Golf Injuries: A Review Of The Literature (P3)
Specific Injury Sites
Low Back Injuries
The low back has been reported as being the most common site of injury in a golfer, accounting for 23.7–34.5% of all injuries. Due to the mechanicsof the swing, the low back is subject to large ranges of motions and forces. The forces that occur as a result of the mechanics of the golf swing may be categorised as:
- downward compression
- side to side bending
- sliding, back to front shearing.
Peak compressive load during the golf swing has been shown to be 8-times bodyweight (compared with rowing [7-times] or jogging [3-times]).
In an analysis of the differences in the golf swing of amateurs and professionals, research has found that amateurs reach 90% peak muscle activity compared with 80% in professionals and the lumbar spine is under more load in amateurs. The study found that both groups of players had the same compression loads, but amateurs incurred 80% more lateral bending and peak shear loads and 50% more torque than their professional counterparts. Anecdotal evidence from personal observations/experiences of the authors suggests that these characteristics are mainly due to the amateur player trying to hit the ball further by swinging harder, particularly with the driver (the club used to hit the ball the furthest distance). The professional player has practised enough to produce a nearly identical swing each time they play a full shot. As a result of this practise, their swing is grooved and becomes second nature and thus efficient to them. In most cases, amateurs lack this desirable feature and this may predispose to injury as poor swing mechanics increase the forces generated by the golf swing.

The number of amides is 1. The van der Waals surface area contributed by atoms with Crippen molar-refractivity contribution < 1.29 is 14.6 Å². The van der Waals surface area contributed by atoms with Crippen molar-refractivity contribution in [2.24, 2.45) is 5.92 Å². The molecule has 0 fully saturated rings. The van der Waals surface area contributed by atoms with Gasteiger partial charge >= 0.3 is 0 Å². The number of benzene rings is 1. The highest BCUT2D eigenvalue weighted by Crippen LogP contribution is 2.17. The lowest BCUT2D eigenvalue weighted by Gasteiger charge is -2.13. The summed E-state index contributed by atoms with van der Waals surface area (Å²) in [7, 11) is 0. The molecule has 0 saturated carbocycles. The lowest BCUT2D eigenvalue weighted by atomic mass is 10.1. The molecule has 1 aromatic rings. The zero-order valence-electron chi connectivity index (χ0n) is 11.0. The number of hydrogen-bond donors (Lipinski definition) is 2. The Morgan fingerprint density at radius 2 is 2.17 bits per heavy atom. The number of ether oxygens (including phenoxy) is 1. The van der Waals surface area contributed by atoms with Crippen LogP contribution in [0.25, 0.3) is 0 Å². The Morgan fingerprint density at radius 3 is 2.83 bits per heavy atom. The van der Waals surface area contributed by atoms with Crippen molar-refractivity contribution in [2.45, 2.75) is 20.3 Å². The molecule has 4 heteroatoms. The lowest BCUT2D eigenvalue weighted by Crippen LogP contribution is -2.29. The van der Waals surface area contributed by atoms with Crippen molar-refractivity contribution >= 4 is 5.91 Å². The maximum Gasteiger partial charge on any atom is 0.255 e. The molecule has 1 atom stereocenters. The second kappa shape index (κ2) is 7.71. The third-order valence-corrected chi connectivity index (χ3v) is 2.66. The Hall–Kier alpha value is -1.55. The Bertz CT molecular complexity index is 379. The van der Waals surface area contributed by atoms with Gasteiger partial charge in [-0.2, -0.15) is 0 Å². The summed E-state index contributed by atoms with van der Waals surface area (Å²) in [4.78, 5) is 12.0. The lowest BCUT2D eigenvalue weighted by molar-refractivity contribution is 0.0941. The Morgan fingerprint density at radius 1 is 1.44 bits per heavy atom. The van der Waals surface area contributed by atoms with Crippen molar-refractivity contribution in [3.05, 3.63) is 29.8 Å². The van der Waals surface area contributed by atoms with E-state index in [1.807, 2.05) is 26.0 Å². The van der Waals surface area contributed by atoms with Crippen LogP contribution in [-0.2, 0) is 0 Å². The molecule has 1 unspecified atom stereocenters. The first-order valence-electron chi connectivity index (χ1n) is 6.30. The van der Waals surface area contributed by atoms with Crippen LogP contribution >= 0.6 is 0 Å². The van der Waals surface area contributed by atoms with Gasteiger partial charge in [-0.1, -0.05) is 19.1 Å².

The golf swing is a complicated action with intrinsic and extrinsic factors affecting the golfer’s ability to hit the ball with power and accuracy. As a result of this complexity, injuries can occur. If the swing is not as free flowing and as efficient as possible, injuries are likely to occur.
The golf swing involves a large range of motion and is repetitive, especially during practise. Combined with the large forces produced in the lower back, this may result in the increased risk of strains, disc herniation and facet arthropathy.
A number of swing types are common in golf. A basic understanding of the golf swing types is required for practitioners to be able to understand how golf swing-related injuries may occur. There is the classic golf swing that was popular in the early/mid part of the twentieth century and there is the modern swing that Jack Nicklaus introduced in the 1960s. The modern swing generated more power to the ball, increasing the distance the ball travelled. It also produced higher shots that stopped shortly after landing, which was helpful in shots to the green. The main differences in the swings was the large pelvic and shoulder rotation in the classic backswing as opposed to the limited pelvic rotation compared with shoulder rotation in the modern backswing (figure 1). This differential in rotation generates a coiling effect of the trunk that helps with power development. The follow-through position was also different with a relatively neutral spinal position and forwards body momentum in the classic swing as opposed to the hyperextended spine and upwards body momentum on the modern swing (figure 2). This reverse ‘c’ position of the follow-through in the modern swing (producing hyperextension of the lumbar spine and right lateral flexion) has the poten tial to result in facet irritation if constantly repeated. A third swing is gaining popularity, which combines elements of both swing types. The hybrid swing utilises the backswing of the modern swing with its power generating potential and the follow through of the classic swing with its neutral spine. This swing is thought to generate similar power to the modern swing, without the hyperextended spine (and potential for injury) of the modern swing.